When reading blog posts you’ve noticed that it’s not purely composed of plain text—there are headings and subheadings that break up the reading experience. Since we already know about headings as it was commonly used in writing, let’s delve deeper on subheadings and how they can benefit your content marketing.
What is a subheading?
A subheading is a secondary headline that appears below the main title of a document. Subheadings help break up large blocks of text and make it easier for readers to skim through the content quickly. They are also useful when you need to emphasize certain points in your text.
This is how they look when listed.
This is a H1 subheading
This is a H2 subheading
This is a H3 subheading
This is a H4 subheading
Depending on the website you are visiting they might have a different size.
Why do subheadings matter?
There are many reasons why subheadings matter in content marketing. But here are the main reasons why it really matters:
Make the content easier to digest
Subheadings are an effective way to make content easier to read. They break up large blocks of text, making it easy for readers to quickly scan through the document without feeling overwhelmed by information. This can help them find what they’re looking for more quickly and easily.
Help your readers find what they need
Subheadings also help your readers find what they’re looking for more quickly by organizing the content in sections. If there are many subheadings in a document, readers can scan through the headings to find what they need without having to read through the entire document. This can save them time and make it easier for them to get back on track after taking a break from reading.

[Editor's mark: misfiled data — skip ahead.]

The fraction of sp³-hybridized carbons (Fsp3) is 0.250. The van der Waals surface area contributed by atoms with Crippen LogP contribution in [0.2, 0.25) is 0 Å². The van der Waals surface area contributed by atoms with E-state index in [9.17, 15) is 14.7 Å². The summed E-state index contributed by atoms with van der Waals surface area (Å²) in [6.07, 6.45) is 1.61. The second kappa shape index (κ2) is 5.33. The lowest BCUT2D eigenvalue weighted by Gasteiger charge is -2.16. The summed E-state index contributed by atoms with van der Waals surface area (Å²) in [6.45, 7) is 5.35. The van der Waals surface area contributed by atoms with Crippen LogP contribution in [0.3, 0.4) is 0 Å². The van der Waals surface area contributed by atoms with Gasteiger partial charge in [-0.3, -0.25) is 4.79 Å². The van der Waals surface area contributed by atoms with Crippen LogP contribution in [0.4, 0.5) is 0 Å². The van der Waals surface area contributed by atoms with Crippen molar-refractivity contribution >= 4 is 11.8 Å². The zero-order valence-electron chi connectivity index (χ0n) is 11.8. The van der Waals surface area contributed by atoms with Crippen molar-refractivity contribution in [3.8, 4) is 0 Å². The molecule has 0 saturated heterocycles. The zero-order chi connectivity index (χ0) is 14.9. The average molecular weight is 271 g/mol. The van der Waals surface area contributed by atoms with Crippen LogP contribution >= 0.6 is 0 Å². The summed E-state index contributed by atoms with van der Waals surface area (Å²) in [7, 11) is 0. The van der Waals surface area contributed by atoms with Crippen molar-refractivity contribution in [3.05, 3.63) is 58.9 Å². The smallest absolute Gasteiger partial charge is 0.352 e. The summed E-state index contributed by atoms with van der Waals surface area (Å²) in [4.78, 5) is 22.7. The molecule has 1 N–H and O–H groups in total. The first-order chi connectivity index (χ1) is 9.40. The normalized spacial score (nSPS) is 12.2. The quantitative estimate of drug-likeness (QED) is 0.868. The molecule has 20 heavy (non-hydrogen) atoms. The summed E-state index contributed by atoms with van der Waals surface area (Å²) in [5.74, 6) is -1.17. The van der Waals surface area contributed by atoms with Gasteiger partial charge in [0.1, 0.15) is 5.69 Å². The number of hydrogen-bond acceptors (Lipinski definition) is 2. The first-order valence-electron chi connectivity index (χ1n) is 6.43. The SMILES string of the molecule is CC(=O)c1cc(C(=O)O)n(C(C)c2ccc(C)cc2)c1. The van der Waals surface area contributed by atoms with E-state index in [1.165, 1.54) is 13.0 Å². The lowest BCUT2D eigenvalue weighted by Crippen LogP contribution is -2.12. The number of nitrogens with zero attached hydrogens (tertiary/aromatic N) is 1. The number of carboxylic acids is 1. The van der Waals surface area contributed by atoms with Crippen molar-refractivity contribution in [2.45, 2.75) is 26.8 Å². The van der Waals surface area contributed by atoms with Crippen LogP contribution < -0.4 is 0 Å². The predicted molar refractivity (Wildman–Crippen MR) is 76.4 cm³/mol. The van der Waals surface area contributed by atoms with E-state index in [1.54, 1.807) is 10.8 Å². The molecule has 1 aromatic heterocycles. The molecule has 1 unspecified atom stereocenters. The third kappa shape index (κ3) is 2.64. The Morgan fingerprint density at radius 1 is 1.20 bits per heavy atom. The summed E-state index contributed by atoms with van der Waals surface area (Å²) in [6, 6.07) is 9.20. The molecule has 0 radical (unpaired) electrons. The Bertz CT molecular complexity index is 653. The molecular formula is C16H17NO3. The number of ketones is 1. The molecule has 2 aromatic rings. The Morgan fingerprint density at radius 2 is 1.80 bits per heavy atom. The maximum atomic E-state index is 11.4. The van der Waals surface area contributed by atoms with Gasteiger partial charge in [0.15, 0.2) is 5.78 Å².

Make your content look more attractive
Subheadings can also help you make your content look more attractive. If you have a long document with many subheadings, it will be easier for readers to find what they’re looking for and scan through the text. This makes it easier for them to quickly identify what they want and decide whether or not they need to read more closely.
Headline, Subheading, and CTA Combo
In writing, there are many ways to establish killer content that grabs the attention of leads. One of the most effective ways is to use a headline, subheading, and CTA combo.
This method helps readers understand what they’re reading right away and hooks the attention of readers using CTA or Call-to-Action.
Most people are already familiar with headlines and subheadings, but they’re not familiar with CTA. Here’s an article about the overview of Call-to-Action.
How to get started?
According to Hubspot, you should treat this formula like a three-man team. The headline should be your point guard, the subheading should be the shooting guard, and CTA is your power forward. This way, readers can easily understand what you’re writing about and take action immediately.
In other words, it looks like this:
- Headline: Attention Grabber – The headline should be catchy and interesting so that readers will want to continue reading. Remember that your headline is the front of your blog.
- Subheading: Draw Audience Deeper – The subheading is like a trailer for your blog post. It should give readers an idea of what the post is about and why they should keep reading.
- Call-to-Action: Action Setter – Your Call-to-Action should command the reader to do something as it generally tells readers what to do next. It could be subscribing to your blog, leaving a comment, or sharing your story on social media. The goal is to get people to act and interact with your content.
How important is this technique?
This technique is one of the most effective ways of getting more traffic from search engines. It makes content reading more interactive and helps readers to understand what they should do next. No wonder why most bloggers used this method in their SEO endeavors.
How to write the best subheadings?
Writing the best subheadings is not as easy as it seems. It takes more than just creating a few headings and writing some words under them. It may be tedious, but it’s worth the effort. You’ll be surprised at how many people don’t know how to create good subheadings. But if you follow the tips below, you’ll be able to write the best subheadings in no time at all: